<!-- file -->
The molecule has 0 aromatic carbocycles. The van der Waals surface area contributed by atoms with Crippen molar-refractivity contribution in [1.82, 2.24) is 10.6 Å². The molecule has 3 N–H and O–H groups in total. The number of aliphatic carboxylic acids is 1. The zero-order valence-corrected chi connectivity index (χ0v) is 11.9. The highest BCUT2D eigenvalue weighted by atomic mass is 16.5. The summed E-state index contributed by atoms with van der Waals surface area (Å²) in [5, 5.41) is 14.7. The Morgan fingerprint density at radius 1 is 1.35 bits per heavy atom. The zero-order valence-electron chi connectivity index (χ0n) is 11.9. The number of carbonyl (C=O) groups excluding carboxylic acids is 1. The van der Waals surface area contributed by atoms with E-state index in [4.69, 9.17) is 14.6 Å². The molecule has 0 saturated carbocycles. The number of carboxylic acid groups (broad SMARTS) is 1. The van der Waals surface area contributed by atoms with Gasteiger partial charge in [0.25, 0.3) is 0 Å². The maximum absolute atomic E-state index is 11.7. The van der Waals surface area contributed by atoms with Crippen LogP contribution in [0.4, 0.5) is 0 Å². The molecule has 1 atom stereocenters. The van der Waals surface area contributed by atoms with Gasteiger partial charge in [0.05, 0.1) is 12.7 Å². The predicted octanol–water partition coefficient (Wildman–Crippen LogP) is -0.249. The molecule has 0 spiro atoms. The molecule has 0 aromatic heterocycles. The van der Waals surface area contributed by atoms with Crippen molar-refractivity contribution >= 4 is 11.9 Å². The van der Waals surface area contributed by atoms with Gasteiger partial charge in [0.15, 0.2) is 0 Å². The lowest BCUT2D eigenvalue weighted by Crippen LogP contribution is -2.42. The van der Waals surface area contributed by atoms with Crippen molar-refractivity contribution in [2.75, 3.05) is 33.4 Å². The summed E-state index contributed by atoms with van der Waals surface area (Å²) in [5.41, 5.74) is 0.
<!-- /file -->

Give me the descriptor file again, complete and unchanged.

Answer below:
The molecule has 0 aromatic carbocycles. The van der Waals surface area contributed by atoms with Crippen molar-refractivity contribution in [1.82, 2.24) is 10.6 Å². The molecule has 3 N–H and O–H groups in total. The number of aliphatic carboxylic acids is 1. The zero-order valence-corrected chi connectivity index (χ0v) is 11.9. The highest BCUT2D eigenvalue weighted by atomic mass is 16.5. The summed E-state index contributed by atoms with van der Waals surface area (Å²) in [5, 5.41) is 14.7. The Morgan fingerprint density at radius 1 is 1.35 bits per heavy atom. The zero-order valence-electron chi connectivity index (χ0n) is 11.9. The number of carbonyl (C=O) groups excluding carboxylic acids is 1. The van der Waals surface area contributed by atoms with E-state index in [4.69, 9.17) is 14.6 Å². The molecule has 0 saturated carbocycles. The number of carboxylic acid groups (broad SMARTS) is 1. The van der Waals surface area contributed by atoms with Gasteiger partial charge in [0.25, 0.3) is 0 Å². The maximum absolute atomic E-state index is 11.7. The van der Waals surface area contributed by atoms with Crippen LogP contribution in [0.4, 0.5) is 0 Å². The molecule has 1 atom stereocenters. The van der Waals surface area contributed by atoms with Gasteiger partial charge in [0.05, 0.1) is 12.7 Å². The predicted octanol–water partition coefficient (Wildman–Crippen LogP) is -0.249. The molecule has 0 spiro atoms. The molecule has 0 aromatic heterocycles. The van der Waals surface area contributed by atoms with Crippen molar-refractivity contribution >= 4 is 11.9 Å². The van der Waals surface area contributed by atoms with Gasteiger partial charge in [0.15, 0.2) is 0 Å². The lowest BCUT2D eigenvalue weighted by Crippen LogP contribution is -2.42. The van der Waals surface area contributed by atoms with Crippen molar-refractivity contribution in [2.75, 3.05) is 33.4 Å². The summed E-state index contributed by atoms with van der Waals surface area (Å²) in [5.41, 5.74) is 0.